B - Understand: Investigate and Record
Continue to develop knowledge and apply new technologies and techniques to improve what we know, often through strategic partnerships, to aid our understanding of the historic environment.
To make knowledge about our historic environment as accessible and useful as possible to the widest audience - and to ensure its long term preservation for future generations.
Effective management of the historic environment begins with proper understanding of the significance and values of the asset. We need to know what we have in order to determine how best to protect, manage and promote it. This fundamental tenet is enshrined within a succession of international charters and instruments, which set out the philosophical and practical framework for management of the cultural heritage at both the national and local level. Investigating and recording our rich heritage (both statutorily protected and other cultural assets) and collecting and making accessible archives is a key to understanding our historic environment that will ultimately inform the decision making process across the sector. It will ensure that we have the information required to manage and record change effectively and to inform our understanding of the past.
There are many individuals and organisations with a direct involvement in Scotland's historic environment - not just organisations such as local authorities, Historic Scotland, The Royal Commission on the Ancient and Historical Monuments of Scotland ( RCAHMS) and the National Trust for Scotland but also national and local volunteer-based societies and groups. All public bodies take seriously the expectation that the information they produce is made available to the public. Collectively these organisations and others hold a considerable body of information about the historic environment but at present that information is too dispersed. As noted already in this Strategy, partnership is at the heart of helping to realise the full potential of this collective knowledge and effort - the key here is to find a mechanism where knowledge, expertise and skills can be brought together in order to address gaps in our knowledge about the historic environment, and to make sure that our collective knowledge is easily accessible and is preserved for the future.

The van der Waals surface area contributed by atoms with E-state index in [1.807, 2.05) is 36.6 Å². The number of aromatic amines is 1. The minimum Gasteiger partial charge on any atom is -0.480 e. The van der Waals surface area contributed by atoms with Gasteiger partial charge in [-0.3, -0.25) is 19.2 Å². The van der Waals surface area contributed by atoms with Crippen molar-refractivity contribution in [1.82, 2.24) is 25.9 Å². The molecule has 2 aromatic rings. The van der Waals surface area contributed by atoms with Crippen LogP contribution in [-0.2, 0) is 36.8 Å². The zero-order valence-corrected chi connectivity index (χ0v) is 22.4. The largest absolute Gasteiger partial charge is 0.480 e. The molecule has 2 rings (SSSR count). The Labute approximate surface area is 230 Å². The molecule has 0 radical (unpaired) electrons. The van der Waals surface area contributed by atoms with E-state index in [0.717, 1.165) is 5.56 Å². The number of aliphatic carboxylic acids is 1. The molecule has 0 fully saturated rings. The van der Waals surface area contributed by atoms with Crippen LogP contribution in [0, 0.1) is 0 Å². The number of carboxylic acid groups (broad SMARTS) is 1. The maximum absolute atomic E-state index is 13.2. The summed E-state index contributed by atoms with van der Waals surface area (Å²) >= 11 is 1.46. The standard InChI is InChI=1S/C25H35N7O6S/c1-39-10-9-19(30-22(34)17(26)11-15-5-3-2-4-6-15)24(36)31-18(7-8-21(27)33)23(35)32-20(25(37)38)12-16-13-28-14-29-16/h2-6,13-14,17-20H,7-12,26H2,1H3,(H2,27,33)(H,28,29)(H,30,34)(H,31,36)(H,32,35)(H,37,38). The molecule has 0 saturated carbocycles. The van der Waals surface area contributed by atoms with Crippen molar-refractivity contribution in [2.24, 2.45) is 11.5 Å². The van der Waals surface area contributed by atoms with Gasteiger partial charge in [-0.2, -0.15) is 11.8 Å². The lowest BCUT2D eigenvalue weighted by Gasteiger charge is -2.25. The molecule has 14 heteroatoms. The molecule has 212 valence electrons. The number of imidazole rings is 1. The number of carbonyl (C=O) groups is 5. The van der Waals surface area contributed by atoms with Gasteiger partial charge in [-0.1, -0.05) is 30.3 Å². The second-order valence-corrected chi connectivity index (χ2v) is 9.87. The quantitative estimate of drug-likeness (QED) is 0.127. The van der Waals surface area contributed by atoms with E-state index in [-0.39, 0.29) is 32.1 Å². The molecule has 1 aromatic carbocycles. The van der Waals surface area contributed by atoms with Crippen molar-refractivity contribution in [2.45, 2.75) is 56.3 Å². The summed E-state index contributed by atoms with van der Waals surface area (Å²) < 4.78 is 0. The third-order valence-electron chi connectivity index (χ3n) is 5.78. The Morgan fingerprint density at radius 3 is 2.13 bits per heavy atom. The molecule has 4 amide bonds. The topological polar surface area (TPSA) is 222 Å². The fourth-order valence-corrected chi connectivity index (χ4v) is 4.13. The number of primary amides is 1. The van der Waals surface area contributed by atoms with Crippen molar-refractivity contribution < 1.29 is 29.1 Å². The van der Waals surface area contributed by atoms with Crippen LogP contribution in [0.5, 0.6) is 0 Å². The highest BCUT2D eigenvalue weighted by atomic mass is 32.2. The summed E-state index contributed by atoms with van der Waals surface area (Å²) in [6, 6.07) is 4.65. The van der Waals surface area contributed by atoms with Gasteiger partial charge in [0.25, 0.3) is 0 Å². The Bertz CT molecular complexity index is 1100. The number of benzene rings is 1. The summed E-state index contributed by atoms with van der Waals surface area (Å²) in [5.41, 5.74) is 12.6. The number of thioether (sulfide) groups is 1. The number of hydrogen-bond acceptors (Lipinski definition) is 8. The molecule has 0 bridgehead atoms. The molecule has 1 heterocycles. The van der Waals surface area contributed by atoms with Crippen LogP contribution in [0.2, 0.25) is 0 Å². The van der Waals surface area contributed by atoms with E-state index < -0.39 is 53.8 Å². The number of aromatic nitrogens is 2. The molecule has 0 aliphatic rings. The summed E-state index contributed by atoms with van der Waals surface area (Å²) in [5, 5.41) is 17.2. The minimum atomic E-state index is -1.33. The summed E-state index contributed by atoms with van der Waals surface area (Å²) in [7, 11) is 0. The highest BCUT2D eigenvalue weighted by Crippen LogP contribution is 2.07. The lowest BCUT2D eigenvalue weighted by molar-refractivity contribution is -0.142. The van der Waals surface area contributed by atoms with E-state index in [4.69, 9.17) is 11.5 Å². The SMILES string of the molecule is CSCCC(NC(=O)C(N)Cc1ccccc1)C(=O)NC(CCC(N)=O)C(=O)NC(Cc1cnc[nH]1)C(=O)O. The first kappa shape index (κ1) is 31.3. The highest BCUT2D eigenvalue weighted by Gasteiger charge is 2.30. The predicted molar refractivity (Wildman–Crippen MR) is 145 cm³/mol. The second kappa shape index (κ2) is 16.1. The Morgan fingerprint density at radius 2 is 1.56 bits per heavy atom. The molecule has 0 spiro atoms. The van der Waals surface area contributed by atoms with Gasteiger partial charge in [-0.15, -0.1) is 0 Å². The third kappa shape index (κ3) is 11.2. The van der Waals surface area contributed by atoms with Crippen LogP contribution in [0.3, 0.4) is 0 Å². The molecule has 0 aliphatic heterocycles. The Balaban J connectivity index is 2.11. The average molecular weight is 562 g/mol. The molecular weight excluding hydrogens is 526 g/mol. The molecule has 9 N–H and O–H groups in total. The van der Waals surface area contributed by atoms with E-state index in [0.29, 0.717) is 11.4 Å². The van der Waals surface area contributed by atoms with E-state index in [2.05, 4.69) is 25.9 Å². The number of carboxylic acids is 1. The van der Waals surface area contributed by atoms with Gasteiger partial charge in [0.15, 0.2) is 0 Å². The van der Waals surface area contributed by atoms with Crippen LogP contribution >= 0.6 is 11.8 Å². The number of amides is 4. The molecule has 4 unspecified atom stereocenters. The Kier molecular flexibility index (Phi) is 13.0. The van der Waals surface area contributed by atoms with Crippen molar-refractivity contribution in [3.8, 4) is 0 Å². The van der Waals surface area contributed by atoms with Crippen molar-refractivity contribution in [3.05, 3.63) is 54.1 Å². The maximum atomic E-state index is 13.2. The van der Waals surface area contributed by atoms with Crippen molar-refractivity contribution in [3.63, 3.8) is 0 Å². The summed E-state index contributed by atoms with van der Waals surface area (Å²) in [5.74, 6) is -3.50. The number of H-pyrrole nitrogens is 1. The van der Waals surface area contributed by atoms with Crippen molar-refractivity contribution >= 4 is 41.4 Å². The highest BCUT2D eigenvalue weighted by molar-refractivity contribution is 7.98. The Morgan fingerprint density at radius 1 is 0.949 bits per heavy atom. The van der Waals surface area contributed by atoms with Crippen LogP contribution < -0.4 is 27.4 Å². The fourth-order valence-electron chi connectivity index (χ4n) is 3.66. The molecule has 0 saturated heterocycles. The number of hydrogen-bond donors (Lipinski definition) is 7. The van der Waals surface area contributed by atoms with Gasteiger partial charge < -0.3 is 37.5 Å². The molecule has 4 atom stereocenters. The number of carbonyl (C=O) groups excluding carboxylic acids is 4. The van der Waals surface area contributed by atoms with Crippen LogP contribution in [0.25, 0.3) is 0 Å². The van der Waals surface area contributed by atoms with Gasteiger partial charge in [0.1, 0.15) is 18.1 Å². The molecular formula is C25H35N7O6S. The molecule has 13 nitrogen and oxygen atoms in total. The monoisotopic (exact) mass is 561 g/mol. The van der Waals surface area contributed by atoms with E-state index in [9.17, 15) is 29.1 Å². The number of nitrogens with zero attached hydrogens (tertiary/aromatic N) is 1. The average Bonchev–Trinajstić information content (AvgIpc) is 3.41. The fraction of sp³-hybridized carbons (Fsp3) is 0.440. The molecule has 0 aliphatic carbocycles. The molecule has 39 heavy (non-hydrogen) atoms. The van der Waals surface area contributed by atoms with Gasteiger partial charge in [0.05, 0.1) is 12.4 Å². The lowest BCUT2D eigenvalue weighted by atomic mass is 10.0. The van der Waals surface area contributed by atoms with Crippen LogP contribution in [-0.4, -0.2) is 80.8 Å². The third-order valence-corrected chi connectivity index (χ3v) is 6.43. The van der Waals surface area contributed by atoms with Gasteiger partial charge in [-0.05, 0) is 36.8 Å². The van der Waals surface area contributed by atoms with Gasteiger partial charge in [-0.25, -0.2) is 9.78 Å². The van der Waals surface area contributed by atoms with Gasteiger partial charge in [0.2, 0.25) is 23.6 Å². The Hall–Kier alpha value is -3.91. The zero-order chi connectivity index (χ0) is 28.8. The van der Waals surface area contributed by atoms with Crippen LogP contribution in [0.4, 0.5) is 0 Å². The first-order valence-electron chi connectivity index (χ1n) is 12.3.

We also need to ensure that the sector has access to authoritative, reliable and up-to-date information on the historic environment, to encourage an assumption in favour of open access to this information, and to promote active engagement to all those who wish to access it.
Key aim: to investigate and record our historic environment to continually develop our knowledge, understanding and interpretation of our past and how best to conserve, sustain and present it.
ScARF (Scottish Archaeological Research Framework)
ScARF's aim is to help everyone involved in Scotland's archaeology to assess what we already know and to identify gaps in our knowledge. It explores opportunities to undertake research and, through archaeology, to strengthen our understanding of the past. ScARF works at a strategic level, looking at broad areas of knowledge rather than finely detailed aspects.
The framework is already used in many different spheres of work within the historic environment, and helps to ensure that scarce resources are directed at the most pressing areas of research. This could apply to funding sources, but could equally apply to maximising the research value of developer-funded archaeology or setting the efforts of local enthusiasts into a national context.
The ScARF initiative provides an updatable framework highlighting both current research strengths within archaeology, and areas for future exploration. This enables anyone wishing to contribute to the research environment of Scotland to plan their work better, helping ensure that future research is relevant, represents greater value, and contributes effectively to our understanding of the past.
Scotland's Historic Environment Data ( SHED) Strategy
The SHED Strategy is a sector-wide initiative to improve access to information about Scotland's historic environment. The key aim is to work in partnership in order to protect, promote and enhance Scotland's historic environment through coordinated activity to improve the data, and the associated systems and processes. The partnership includes government agencies, non-government organisations ( NGOs), and academic institutions, but also supports the public's involvement in the care and enjoyment of the historic environment through better records. The initiative is an example of a complicated and diverse sector coming together to agree and deliver benefits to a wide audience.
Lairg Power Station and Dam, Highland
Photograph: © RCAHMS
The historic environment is a platform to stimulate citizenship and a sense of belonging.
Response made to equalities survey, January 2014
Effective management of the historic environment begins with proper understanding of the significance and values of the asset.
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